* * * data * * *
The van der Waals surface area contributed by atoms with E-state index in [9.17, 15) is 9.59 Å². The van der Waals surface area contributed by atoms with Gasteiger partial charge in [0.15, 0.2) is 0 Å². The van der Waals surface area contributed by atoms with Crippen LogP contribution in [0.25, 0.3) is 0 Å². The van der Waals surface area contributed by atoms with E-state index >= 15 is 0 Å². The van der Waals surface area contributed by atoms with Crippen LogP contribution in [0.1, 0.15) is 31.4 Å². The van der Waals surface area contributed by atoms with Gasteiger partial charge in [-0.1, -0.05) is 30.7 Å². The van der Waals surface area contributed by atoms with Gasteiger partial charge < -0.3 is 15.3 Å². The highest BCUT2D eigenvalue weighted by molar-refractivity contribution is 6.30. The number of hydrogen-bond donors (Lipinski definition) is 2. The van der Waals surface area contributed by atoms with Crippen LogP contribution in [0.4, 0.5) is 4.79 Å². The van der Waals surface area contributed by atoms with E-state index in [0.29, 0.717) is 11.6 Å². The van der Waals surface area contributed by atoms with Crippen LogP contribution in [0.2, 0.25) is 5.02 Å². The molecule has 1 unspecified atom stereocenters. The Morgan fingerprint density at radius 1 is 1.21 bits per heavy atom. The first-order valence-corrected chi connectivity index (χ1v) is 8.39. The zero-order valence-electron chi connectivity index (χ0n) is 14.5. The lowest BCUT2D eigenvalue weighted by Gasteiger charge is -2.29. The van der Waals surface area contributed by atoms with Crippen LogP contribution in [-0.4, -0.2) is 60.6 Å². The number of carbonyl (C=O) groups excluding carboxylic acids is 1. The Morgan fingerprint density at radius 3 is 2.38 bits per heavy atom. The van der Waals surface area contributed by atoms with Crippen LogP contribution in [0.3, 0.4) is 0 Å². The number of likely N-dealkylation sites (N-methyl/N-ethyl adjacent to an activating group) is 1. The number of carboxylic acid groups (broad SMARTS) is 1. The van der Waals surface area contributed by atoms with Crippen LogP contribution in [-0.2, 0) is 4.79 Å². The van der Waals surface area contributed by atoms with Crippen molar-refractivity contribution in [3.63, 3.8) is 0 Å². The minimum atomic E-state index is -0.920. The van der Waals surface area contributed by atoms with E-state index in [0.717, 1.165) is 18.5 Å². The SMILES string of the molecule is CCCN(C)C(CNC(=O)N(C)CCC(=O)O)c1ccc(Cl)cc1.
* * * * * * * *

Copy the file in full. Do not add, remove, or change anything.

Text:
The van der Waals surface area contributed by atoms with E-state index in [9.17, 15) is 9.59 Å². The van der Waals surface area contributed by atoms with Gasteiger partial charge in [0.15, 0.2) is 0 Å². The van der Waals surface area contributed by atoms with Crippen LogP contribution in [0.25, 0.3) is 0 Å². The van der Waals surface area contributed by atoms with E-state index >= 15 is 0 Å². The van der Waals surface area contributed by atoms with Crippen LogP contribution in [0.1, 0.15) is 31.4 Å². The van der Waals surface area contributed by atoms with Gasteiger partial charge in [-0.1, -0.05) is 30.7 Å². The van der Waals surface area contributed by atoms with Gasteiger partial charge < -0.3 is 15.3 Å². The highest BCUT2D eigenvalue weighted by molar-refractivity contribution is 6.30. The number of hydrogen-bond donors (Lipinski definition) is 2. The van der Waals surface area contributed by atoms with Crippen LogP contribution in [0.4, 0.5) is 4.79 Å². The van der Waals surface area contributed by atoms with E-state index in [0.29, 0.717) is 11.6 Å². The van der Waals surface area contributed by atoms with Crippen LogP contribution in [0.2, 0.25) is 5.02 Å². The molecule has 1 unspecified atom stereocenters. The Morgan fingerprint density at radius 1 is 1.21 bits per heavy atom. The first-order valence-corrected chi connectivity index (χ1v) is 8.39. The zero-order valence-electron chi connectivity index (χ0n) is 14.5. The lowest BCUT2D eigenvalue weighted by Gasteiger charge is -2.29. The van der Waals surface area contributed by atoms with Crippen LogP contribution in [-0.4, -0.2) is 60.6 Å². The number of carbonyl (C=O) groups excluding carboxylic acids is 1. The Morgan fingerprint density at radius 3 is 2.38 bits per heavy atom. The van der Waals surface area contributed by atoms with Crippen LogP contribution in [0.3, 0.4) is 0 Å². The number of likely N-dealkylation sites (N-methyl/N-ethyl adjacent to an activating group) is 1. The number of carboxylic acid groups (broad SMARTS) is 1. The van der Waals surface area contributed by atoms with Crippen LogP contribution in [-0.2, 0) is 4.79 Å². The van der Waals surface area contributed by atoms with Crippen molar-refractivity contribution in [3.63, 3.8) is 0 Å². The minimum atomic E-state index is -0.920. The van der Waals surface area contributed by atoms with E-state index in [0.717, 1.165) is 18.5 Å². The SMILES string of the molecule is CCCN(C)C(CNC(=O)N(C)CCC(=O)O)c1ccc(Cl)cc1.